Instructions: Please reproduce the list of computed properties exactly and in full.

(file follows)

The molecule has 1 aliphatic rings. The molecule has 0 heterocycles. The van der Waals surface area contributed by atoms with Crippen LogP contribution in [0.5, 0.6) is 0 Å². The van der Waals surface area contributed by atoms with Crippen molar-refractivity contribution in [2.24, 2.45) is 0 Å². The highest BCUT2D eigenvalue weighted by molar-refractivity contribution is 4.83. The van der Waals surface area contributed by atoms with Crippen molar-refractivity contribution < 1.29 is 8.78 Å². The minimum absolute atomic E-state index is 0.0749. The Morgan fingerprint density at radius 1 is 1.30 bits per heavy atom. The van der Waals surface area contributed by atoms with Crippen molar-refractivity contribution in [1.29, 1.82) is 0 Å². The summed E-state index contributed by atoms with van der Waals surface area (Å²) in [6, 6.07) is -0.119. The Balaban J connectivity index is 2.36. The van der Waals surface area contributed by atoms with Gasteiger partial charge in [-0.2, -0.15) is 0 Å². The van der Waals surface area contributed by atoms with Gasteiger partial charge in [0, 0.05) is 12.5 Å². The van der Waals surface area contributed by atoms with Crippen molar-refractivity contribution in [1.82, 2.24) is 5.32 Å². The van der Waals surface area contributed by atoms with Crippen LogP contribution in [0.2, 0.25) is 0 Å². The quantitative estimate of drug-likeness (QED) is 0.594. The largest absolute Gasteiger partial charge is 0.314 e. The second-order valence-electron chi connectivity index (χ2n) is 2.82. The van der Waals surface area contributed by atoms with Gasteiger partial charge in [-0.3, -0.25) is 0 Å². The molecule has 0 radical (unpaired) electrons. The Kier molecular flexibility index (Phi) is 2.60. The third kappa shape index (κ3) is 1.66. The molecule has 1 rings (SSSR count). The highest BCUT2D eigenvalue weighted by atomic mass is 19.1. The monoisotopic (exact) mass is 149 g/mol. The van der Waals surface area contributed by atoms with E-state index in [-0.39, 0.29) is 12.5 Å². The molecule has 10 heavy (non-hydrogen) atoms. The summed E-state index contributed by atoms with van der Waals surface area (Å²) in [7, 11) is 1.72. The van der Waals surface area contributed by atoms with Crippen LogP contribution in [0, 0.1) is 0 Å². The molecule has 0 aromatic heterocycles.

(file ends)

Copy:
The molecule has 1 aliphatic rings. The molecule has 0 heterocycles. The van der Waals surface area contributed by atoms with Crippen LogP contribution in [0.5, 0.6) is 0 Å². The van der Waals surface area contributed by atoms with Crippen molar-refractivity contribution in [2.24, 2.45) is 0 Å². The highest BCUT2D eigenvalue weighted by molar-refractivity contribution is 4.83. The van der Waals surface area contributed by atoms with Crippen molar-refractivity contribution < 1.29 is 8.78 Å². The minimum absolute atomic E-state index is 0.0749. The Morgan fingerprint density at radius 1 is 1.30 bits per heavy atom. The van der Waals surface area contributed by atoms with Crippen molar-refractivity contribution in [1.29, 1.82) is 0 Å². The summed E-state index contributed by atoms with van der Waals surface area (Å²) in [6, 6.07) is -0.119. The Balaban J connectivity index is 2.36. The van der Waals surface area contributed by atoms with Gasteiger partial charge in [-0.2, -0.15) is 0 Å². The van der Waals surface area contributed by atoms with Gasteiger partial charge in [0, 0.05) is 12.5 Å². The van der Waals surface area contributed by atoms with Crippen molar-refractivity contribution in [1.82, 2.24) is 5.32 Å². The van der Waals surface area contributed by atoms with Crippen LogP contribution in [0.2, 0.25) is 0 Å². The quantitative estimate of drug-likeness (QED) is 0.594. The largest absolute Gasteiger partial charge is 0.314 e. The second-order valence-electron chi connectivity index (χ2n) is 2.82. The van der Waals surface area contributed by atoms with Gasteiger partial charge in [-0.3, -0.25) is 0 Å². The molecule has 0 radical (unpaired) electrons. The Kier molecular flexibility index (Phi) is 2.60. The third kappa shape index (κ3) is 1.66. The molecule has 1 rings (SSSR count). The highest BCUT2D eigenvalue weighted by atomic mass is 19.1. The monoisotopic (exact) mass is 149 g/mol. The van der Waals surface area contributed by atoms with E-state index in [-0.39, 0.29) is 12.5 Å². The molecule has 10 heavy (non-hydrogen) atoms. The summed E-state index contributed by atoms with van der Waals surface area (Å²) in [7, 11) is 1.72. The van der Waals surface area contributed by atoms with Crippen LogP contribution in [0, 0.1) is 0 Å². The molecule has 0 aromatic heterocycles.